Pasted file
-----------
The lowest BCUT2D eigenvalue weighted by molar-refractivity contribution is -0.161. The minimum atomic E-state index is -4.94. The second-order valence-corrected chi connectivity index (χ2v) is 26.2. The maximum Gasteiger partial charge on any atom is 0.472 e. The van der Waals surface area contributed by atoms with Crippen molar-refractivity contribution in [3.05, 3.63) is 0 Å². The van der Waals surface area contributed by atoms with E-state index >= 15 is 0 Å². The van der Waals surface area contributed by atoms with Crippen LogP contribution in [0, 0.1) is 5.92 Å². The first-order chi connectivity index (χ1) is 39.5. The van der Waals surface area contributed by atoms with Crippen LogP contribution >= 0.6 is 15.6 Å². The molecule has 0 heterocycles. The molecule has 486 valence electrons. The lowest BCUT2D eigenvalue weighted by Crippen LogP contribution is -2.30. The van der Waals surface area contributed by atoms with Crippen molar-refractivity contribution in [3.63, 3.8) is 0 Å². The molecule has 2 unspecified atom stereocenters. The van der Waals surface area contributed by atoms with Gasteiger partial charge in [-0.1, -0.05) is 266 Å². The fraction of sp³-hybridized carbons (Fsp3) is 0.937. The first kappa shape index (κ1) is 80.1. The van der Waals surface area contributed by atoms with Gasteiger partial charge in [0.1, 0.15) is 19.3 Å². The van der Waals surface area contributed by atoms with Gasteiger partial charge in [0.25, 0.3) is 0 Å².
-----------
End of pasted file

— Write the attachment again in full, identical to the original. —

The lowest BCUT2D eigenvalue weighted by molar-refractivity contribution is -0.161. The minimum atomic E-state index is -4.94. The second-order valence-corrected chi connectivity index (χ2v) is 26.2. The maximum Gasteiger partial charge on any atom is 0.472 e. The van der Waals surface area contributed by atoms with Crippen molar-refractivity contribution in [3.05, 3.63) is 0 Å². The van der Waals surface area contributed by atoms with E-state index >= 15 is 0 Å². The van der Waals surface area contributed by atoms with Crippen LogP contribution in [0, 0.1) is 5.92 Å². The first-order chi connectivity index (χ1) is 39.5. The van der Waals surface area contributed by atoms with Crippen LogP contribution >= 0.6 is 15.6 Å². The molecule has 0 heterocycles. The molecule has 486 valence electrons. The lowest BCUT2D eigenvalue weighted by Crippen LogP contribution is -2.30. The van der Waals surface area contributed by atoms with Crippen molar-refractivity contribution in [3.63, 3.8) is 0 Å². The molecule has 2 unspecified atom stereocenters. The van der Waals surface area contributed by atoms with Gasteiger partial charge in [-0.1, -0.05) is 266 Å². The fraction of sp³-hybridized carbons (Fsp3) is 0.937. The first kappa shape index (κ1) is 80.1. The van der Waals surface area contributed by atoms with Gasteiger partial charge in [0.1, 0.15) is 19.3 Å². The van der Waals surface area contributed by atoms with Gasteiger partial charge in [0.25, 0.3) is 0 Å².